Sun takes StarOffice to Hungary

Sun Microsystems began targeting the new European Union states in central and eastern Europe this week, by signing a no-charge...

Sun Microsystems began targeting the new European Union states in central and eastern Europe this week, by signing a no-charge education licensing programme with the Hungarian government that will make its StarOffice 7 productivity suite available to 5,500 schools and 67 higher educational institutions in the country.

"Sun is positioning itself to make a StarOffice play in new Europe," said James Governor, an analyst with RedMonk. "It's looking for a disruptive market force."

Although Eastern Europe only comprises about 8% of the IT market, according to Gartner, the region offers both new customers, and the potential of becoming a significant "nearshoring" location for western European companies that want to take advantage of its lower costs and close proximity.

Under the new agreement, Hungary's Ministry of Education will act as the central distribution point for StarOffice 7 and OpenOffice.org - an open source application and project to develop a multi-platform productivity suite - to the schools, which are independently run. The institutions will be able to download the software from a Ministry of Education website or receive it via CD.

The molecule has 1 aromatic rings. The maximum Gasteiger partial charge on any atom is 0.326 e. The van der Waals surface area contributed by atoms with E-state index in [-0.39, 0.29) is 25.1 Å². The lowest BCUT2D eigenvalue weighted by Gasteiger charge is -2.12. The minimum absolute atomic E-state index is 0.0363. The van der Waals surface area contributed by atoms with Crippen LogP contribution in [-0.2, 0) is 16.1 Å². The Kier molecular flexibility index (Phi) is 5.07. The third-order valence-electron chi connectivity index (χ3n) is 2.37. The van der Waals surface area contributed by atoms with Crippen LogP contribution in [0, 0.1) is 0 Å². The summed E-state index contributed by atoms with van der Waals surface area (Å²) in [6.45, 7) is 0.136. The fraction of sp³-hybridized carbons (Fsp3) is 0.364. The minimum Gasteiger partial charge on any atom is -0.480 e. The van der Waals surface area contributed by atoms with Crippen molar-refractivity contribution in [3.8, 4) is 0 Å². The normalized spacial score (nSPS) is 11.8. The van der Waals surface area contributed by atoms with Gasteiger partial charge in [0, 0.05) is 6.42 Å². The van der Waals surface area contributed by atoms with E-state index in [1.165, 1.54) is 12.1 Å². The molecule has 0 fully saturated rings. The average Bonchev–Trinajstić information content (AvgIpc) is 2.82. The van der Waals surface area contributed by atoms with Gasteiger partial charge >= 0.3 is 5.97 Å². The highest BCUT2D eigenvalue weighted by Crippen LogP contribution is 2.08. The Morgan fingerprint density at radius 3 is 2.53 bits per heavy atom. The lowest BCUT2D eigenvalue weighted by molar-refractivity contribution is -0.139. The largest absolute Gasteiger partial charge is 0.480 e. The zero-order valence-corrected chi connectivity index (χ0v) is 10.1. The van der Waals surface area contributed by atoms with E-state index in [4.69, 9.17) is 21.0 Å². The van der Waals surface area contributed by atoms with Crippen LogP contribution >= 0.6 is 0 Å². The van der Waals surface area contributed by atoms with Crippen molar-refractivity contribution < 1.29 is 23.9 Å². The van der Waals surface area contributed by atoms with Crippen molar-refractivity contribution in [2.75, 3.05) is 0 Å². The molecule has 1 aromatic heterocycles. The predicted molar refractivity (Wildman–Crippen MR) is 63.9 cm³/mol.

Sun and Hungarian Ministry of Education representatives were unable to comment on how many students they expect to use the software.

Sun has taken particular aim at educational institutions, offering them a special no-charge licensing deal for StarOffice. To date, the company claims that 165,000 school districts in 24 countries have access to its software through the program, potentially touching more than 50 million students.

Although giving away software to students might not garner the support of financial analysts, to market analysts it's a smart move, said Governor, because it gets "them hooked at a young age". This is a strategy Microsoft has used for some time.

Government contracts are also attractive to vendors because they often entail numerous users while offering a sort of unofficial endorsement for their products. These qualities offer particular advantages to open-source software firms looking to fight Microsoft for the desktop.

"Microsoft is battling open source in the public sector and it sees Europe as the heart of the battle," said Governor.

Scarlet Pruitt writes for IDG News Service

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